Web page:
Your Money: Don't allow the taxman to get in bed with your legacy

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The Independent Online
THEY may be your Valentine. But if you are not married to them and you were to die, there is a good chance the payout on any life insurance policy would be held up and face tax.

This is not an argument for marriage but rather for taking some simple action, usually at minimal cost, to sidestep unnecessary tax and delays. Many life policies that should be are not written "in trust", say financial advisers and insurance companies. It is worth checking on the status of your policy.

When individuals die, their assets often become stuck in a form of financial suspended animation before a grant of probate allows distribution according to the terms of a will. This can take the best part of a year, and even longer if the estate is complicated. After probate, there is often inheritance tax to be paid. Without even a will, inconvenience can become disaster.

There is no inheritance tax liability on payments to wives or husbands. But for the unmarried, writing a policy in trust should also mean that the payout falls outside the inheritance tax net. Otherwise its value is taken into account for assessing any tax liability when you die. Only the first pounds 154,000 of an estate, pounds 200,000 from April, including the value of your property, is tax-free.

In addition, even husbands and wives can benefit from avoiding the delays involved in waiting for a grant of probate. Directing the proceeds of a policy to benefit a specific person by way of trust bypasses the legal hold-up and can ensure that, for example, a surviving partner has use of the money six or nine months earlier.

Trusts need not cost anything to set up or run. Insurers may well be able to help with appropriate forms in some cases, but time may be well spent seeking independent advice. A professional adviser will be able to select an appropriately worded trust document and ensure that the cover you are contracting to pay for will go to the right place at the right time, and without any windfall gifts for the taxman.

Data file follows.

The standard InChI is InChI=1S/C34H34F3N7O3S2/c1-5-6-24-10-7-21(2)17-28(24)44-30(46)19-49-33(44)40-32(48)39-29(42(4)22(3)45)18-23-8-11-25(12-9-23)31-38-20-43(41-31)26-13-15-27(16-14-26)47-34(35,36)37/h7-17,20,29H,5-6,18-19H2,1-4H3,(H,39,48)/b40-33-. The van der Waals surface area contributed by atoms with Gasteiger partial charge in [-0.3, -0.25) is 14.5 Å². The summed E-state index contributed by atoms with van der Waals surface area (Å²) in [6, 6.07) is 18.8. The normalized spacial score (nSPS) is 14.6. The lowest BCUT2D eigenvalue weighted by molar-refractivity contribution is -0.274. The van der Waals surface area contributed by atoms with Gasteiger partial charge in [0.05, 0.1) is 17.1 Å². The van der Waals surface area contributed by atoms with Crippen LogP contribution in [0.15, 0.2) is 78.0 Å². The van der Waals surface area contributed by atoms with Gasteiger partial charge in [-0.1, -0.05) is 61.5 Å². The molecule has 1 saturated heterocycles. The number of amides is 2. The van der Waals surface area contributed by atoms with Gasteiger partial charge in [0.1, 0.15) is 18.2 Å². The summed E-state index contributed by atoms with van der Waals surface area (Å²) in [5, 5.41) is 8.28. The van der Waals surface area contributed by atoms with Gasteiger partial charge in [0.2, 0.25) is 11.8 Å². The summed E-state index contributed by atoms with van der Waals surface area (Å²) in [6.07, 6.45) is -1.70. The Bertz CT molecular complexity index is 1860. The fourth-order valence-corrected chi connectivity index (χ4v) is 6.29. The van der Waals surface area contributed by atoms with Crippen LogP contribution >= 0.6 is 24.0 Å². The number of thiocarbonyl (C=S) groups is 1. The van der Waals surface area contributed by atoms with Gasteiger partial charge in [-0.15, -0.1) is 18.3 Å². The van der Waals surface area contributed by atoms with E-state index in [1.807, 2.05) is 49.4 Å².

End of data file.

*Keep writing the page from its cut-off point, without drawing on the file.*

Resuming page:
A trust provides an "envelope" around a policy that allows the person paying the premiums to indicate who should benefit from the proceeds on death. Trustees must be appointed, whose role is to pay the money to the beneficiaries. Despite the crusty term, "trustees" do not have to be professionals charging hefty fees, but can include the policyholder, a spouse, siblings and friends. As no individual trustee can act without the agreement of all the others, problems of misappropriation of the money should never arise. Indeed, if the named trustees include the intended beneficiaries, there is unlikely to be any great delay in their giving the money to themselves.

It is usually possible to write a policy in trust even many years after it was taken out. Some policies, however, may still remain potentially liable for inheritance tax if you do not survive the subsequent seven years.

But some life insurance policies should not be written in trust. Peter Kelly, the head of protection at Allied Dunbar, said: "Never write anything in trust that you want to benefit from yourself, for example, a critical illness policy. Also, you will probably find that where collateral security is involved, with a mortgage or loan, say, the lender will not normally allow the policy to be written in trust. Obviously, if the policy cover is greater than your borrowings, there may well be room for manoeuvre with the excess."

Personal pensions, however, should always be written in trust to ensure that the death benefit, normally the value of the accumulated fund, is free of inheritance tax.